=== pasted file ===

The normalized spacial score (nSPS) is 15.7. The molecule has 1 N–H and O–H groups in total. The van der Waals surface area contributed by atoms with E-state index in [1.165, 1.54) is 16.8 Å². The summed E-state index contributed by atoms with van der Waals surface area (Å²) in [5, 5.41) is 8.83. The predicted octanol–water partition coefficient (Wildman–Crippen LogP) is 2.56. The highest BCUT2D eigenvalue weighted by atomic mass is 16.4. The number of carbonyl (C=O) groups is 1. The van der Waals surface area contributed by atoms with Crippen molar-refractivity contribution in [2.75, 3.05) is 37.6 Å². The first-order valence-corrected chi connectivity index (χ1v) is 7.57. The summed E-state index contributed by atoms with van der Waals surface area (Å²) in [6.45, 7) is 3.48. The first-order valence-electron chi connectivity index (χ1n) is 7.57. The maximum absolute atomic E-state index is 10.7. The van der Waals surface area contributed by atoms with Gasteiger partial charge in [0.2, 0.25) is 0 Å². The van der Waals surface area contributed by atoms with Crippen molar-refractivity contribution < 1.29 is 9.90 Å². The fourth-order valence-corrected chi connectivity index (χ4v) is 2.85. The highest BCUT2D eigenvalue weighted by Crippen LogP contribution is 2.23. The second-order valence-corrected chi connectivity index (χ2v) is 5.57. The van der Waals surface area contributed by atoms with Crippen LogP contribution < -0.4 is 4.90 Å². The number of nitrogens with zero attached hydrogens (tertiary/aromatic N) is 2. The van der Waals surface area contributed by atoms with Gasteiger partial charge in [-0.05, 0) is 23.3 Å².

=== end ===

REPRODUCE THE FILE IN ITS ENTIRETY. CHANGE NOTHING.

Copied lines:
The normalized spacial score (nSPS) is 15.7. The molecule has 1 N–H and O–H groups in total. The van der Waals surface area contributed by atoms with E-state index in [1.165, 1.54) is 16.8 Å². The summed E-state index contributed by atoms with van der Waals surface area (Å²) in [5, 5.41) is 8.83. The predicted octanol–water partition coefficient (Wildman–Crippen LogP) is 2.56. The highest BCUT2D eigenvalue weighted by atomic mass is 16.4. The number of carbonyl (C=O) groups is 1. The van der Waals surface area contributed by atoms with Crippen molar-refractivity contribution in [2.75, 3.05) is 37.6 Å². The first-order valence-corrected chi connectivity index (χ1v) is 7.57. The summed E-state index contributed by atoms with van der Waals surface area (Å²) in [6.45, 7) is 3.48. The first-order valence-electron chi connectivity index (χ1n) is 7.57. The maximum absolute atomic E-state index is 10.7. The van der Waals surface area contributed by atoms with Gasteiger partial charge in [0.2, 0.25) is 0 Å². The van der Waals surface area contributed by atoms with Crippen molar-refractivity contribution < 1.29 is 9.90 Å². The fourth-order valence-corrected chi connectivity index (χ4v) is 2.85. The highest BCUT2D eigenvalue weighted by Crippen LogP contribution is 2.23. The second-order valence-corrected chi connectivity index (χ2v) is 5.57. The van der Waals surface area contributed by atoms with Crippen LogP contribution < -0.4 is 4.90 Å². The number of nitrogens with zero attached hydrogens (tertiary/aromatic N) is 2. The van der Waals surface area contributed by atoms with Gasteiger partial charge in [-0.05, 0) is 23.3 Å².